Over 80 per cent, or 4 out of every 5 glaciers by number, could well disappear by the end of this century, if fossil fuel use continues unabated, according to a study.
The findings showed that the world could lose as much as 41 percent of its total glacier mass this century – or as little as 26 percent – depending on today’s climate change mitigation efforts.
Assistant Professor David Rounce of Civil and Environmental Engineering, Carnegie Mellon University, US, led an international effort to produce new projections of glacier mass loss through the century under different emissions scenarios, according to the study.
The projections were aggregated into global temperature change scenarios to support adaptation and mitigation discussions, such as those at the United Nations Conference of Parties (COP 27), held in Egypt, the study said.
Even in a best-case, low-emissions scenario, where the increase in global mean temperature is limited to +1.5 degrees Celsius relative to pre-industrial levels, over 25 per cent of glacial mass will be gone and nearly 50 per cent of glaciers by number are projected to disappear, the study said.
A majority of these lost glaciers are small (less than one sq km) by glacial standards, but their loss can negatively impact local hydrology, tourism, glacier hazards, and cultural values, the study said.
Rounce’s work provided better context for regional glacier modelling, and he hoped it will spur climate policymakers to lower temperature change goals beyond the 2.7 degree Celsius mark that pledges from COP-26, held in Glasgow, UK are projected to hit.
Smaller glacial regions like Central Europe and Western Canada and the US will be disproportionately affected by temperatures rising more than 2 degrees Celsius C. At a 3 degrees Celsius rise, glaciers in these regions almost disappear completely, the study said.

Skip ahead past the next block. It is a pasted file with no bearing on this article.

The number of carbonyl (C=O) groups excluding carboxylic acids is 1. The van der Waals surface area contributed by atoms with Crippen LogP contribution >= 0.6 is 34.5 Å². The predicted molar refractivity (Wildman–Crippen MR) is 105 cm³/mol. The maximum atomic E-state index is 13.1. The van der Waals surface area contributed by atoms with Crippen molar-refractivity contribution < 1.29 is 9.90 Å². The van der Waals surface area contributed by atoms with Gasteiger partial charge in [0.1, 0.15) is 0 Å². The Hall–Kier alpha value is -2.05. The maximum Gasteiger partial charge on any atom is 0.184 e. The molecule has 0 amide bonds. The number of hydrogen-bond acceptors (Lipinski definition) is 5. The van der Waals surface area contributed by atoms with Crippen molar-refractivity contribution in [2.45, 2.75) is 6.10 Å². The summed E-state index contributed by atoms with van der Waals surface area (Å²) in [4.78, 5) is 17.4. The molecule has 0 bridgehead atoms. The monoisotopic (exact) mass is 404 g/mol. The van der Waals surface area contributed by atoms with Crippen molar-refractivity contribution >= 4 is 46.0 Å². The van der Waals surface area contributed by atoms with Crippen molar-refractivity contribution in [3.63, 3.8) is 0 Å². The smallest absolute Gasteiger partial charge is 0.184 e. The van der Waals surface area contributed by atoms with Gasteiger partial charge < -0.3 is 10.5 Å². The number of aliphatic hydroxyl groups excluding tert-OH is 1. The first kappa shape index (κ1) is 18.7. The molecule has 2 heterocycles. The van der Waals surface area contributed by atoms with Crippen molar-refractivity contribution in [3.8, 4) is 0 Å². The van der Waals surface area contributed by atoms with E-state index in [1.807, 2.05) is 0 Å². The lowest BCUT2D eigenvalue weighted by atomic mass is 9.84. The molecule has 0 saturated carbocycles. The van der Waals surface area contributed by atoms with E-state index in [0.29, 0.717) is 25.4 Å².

Rounce noted that the way in which glaciers respond to changes in climate takes a long time.
He described the glaciers as extremely slow-moving rivers.
Cutting emissions today will not remove previously emitted greenhouse gasses, nor can it instantly halt the inertia they contribute to climate change, meaning even a complete halt to emissions would still take between 30 and 100 years to be reflected in glacier mass loss rates, the study said.
Many processes govern how glaciers lose mass and Rounce’s study advances how models account for different types of glaciers, including tidewater and debris-covered glaciers, the study said.
Tidewater glaciers refer to glaciers that terminate in the ocean, which causes them to lose a lot of mass at this interface. Debris-covered glaciers refer to glaciers that are covered by sand, rocks, and boulders.
Prior work by Rounce has shown that the thickness and distribution of debris cover can have a positive or negative effect on glacial melt rates across an entire region, depending on the debris thickness.
In his newest work, he found that accounting for these processes had relatively little impact on the global glacier projections, but substantial differences in mass loss were found when analyzing individual glaciers.
The model is also calibrated with an unprecedented amount of data, including individual mass change observations for every glacier, which provide a more complete and detailed picture of glacier mass change, the study said.
The use of supercomputers was essential to support the application of state-of-the-art calibration methods and the large ensembles of different emissions scenarios, the study said.